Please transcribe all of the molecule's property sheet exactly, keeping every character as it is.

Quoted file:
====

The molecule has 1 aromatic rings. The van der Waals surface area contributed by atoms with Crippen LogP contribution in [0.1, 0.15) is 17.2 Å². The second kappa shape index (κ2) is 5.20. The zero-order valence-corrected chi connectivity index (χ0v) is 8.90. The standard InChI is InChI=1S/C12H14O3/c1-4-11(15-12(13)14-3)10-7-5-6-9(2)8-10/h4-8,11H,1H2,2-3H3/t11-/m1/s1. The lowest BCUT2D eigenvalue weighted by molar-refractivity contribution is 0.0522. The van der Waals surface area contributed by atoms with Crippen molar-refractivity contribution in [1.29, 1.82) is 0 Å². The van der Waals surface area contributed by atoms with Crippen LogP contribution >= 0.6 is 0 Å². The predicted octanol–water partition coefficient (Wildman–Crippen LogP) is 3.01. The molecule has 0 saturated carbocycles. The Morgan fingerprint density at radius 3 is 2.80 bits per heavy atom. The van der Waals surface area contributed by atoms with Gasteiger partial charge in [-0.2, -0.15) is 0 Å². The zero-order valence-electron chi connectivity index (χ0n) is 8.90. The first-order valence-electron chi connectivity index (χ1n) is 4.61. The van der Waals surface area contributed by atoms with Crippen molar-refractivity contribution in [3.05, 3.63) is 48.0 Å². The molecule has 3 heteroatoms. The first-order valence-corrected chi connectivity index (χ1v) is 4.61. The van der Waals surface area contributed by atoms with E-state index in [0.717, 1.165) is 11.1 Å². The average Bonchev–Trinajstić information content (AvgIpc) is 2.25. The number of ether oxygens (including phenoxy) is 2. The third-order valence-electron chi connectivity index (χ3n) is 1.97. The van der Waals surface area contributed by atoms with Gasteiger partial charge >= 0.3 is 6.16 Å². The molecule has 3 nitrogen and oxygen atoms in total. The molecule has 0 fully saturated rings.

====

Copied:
The molecule has 1 aromatic rings. The van der Waals surface area contributed by atoms with Crippen LogP contribution in [0.1, 0.15) is 17.2 Å². The second kappa shape index (κ2) is 5.20. The zero-order valence-corrected chi connectivity index (χ0v) is 8.90. The standard InChI is InChI=1S/C12H14O3/c1-4-11(15-12(13)14-3)10-7-5-6-9(2)8-10/h4-8,11H,1H2,2-3H3/t11-/m1/s1. The lowest BCUT2D eigenvalue weighted by molar-refractivity contribution is 0.0522. The van der Waals surface area contributed by atoms with Crippen molar-refractivity contribution in [1.29, 1.82) is 0 Å². The van der Waals surface area contributed by atoms with Crippen LogP contribution >= 0.6 is 0 Å². The predicted octanol–water partition coefficient (Wildman–Crippen LogP) is 3.01. The molecule has 0 saturated carbocycles. The Morgan fingerprint density at radius 3 is 2.80 bits per heavy atom. The van der Waals surface area contributed by atoms with Gasteiger partial charge in [-0.2, -0.15) is 0 Å². The zero-order valence-electron chi connectivity index (χ0n) is 8.90. The first-order valence-electron chi connectivity index (χ1n) is 4.61. The van der Waals surface area contributed by atoms with Crippen molar-refractivity contribution in [3.05, 3.63) is 48.0 Å². The molecule has 3 heteroatoms. The first-order valence-corrected chi connectivity index (χ1v) is 4.61. The van der Waals surface area contributed by atoms with E-state index in [0.717, 1.165) is 11.1 Å². The average Bonchev–Trinajstić information content (AvgIpc) is 2.25. The number of ether oxygens (including phenoxy) is 2. The third-order valence-electron chi connectivity index (χ3n) is 1.97. The van der Waals surface area contributed by atoms with Gasteiger partial charge >= 0.3 is 6.16 Å². The molecule has 3 nitrogen and oxygen atoms in total. The molecule has 0 fully saturated rings.